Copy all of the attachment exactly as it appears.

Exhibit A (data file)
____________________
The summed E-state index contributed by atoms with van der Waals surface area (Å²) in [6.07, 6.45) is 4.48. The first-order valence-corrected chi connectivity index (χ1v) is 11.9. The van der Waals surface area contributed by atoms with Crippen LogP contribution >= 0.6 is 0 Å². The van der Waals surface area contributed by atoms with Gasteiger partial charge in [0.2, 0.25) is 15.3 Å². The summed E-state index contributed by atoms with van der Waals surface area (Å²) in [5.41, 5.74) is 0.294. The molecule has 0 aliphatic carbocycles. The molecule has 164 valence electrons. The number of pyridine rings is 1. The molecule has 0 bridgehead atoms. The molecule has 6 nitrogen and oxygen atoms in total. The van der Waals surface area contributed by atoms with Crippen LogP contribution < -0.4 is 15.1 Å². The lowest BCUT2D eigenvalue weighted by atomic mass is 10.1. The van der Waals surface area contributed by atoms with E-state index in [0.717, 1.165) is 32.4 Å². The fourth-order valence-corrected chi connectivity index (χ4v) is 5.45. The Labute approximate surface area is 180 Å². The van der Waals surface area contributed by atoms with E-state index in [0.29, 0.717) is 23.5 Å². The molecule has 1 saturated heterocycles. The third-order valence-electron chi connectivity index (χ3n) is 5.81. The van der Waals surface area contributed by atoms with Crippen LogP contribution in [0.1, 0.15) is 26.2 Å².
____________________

The summed E-state index contributed by atoms with van der Waals surface area (Å²) in [6.07, 6.45) is 4.48. The first-order valence-corrected chi connectivity index (χ1v) is 11.9. The van der Waals surface area contributed by atoms with Crippen LogP contribution >= 0.6 is 0 Å². The van der Waals surface area contributed by atoms with Gasteiger partial charge in [0.2, 0.25) is 15.3 Å². The summed E-state index contributed by atoms with van der Waals surface area (Å²) in [5.41, 5.74) is 0.294. The molecule has 0 aliphatic carbocycles. The molecule has 164 valence electrons. The number of pyridine rings is 1. The molecule has 0 bridgehead atoms. The molecule has 6 nitrogen and oxygen atoms in total. The van der Waals surface area contributed by atoms with Crippen LogP contribution < -0.4 is 15.1 Å². The lowest BCUT2D eigenvalue weighted by atomic mass is 10.1. The van der Waals surface area contributed by atoms with E-state index in [0.717, 1.165) is 32.4 Å². The fourth-order valence-corrected chi connectivity index (χ4v) is 5.45. The Labute approximate surface area is 180 Å². The van der Waals surface area contributed by atoms with E-state index in [0.29, 0.717) is 23.5 Å². The molecule has 1 saturated heterocycles. The third-order valence-electron chi connectivity index (χ3n) is 5.81. The van der Waals surface area contributed by atoms with Crippen LogP contribution in [0.1, 0.15) is 26.2 Å².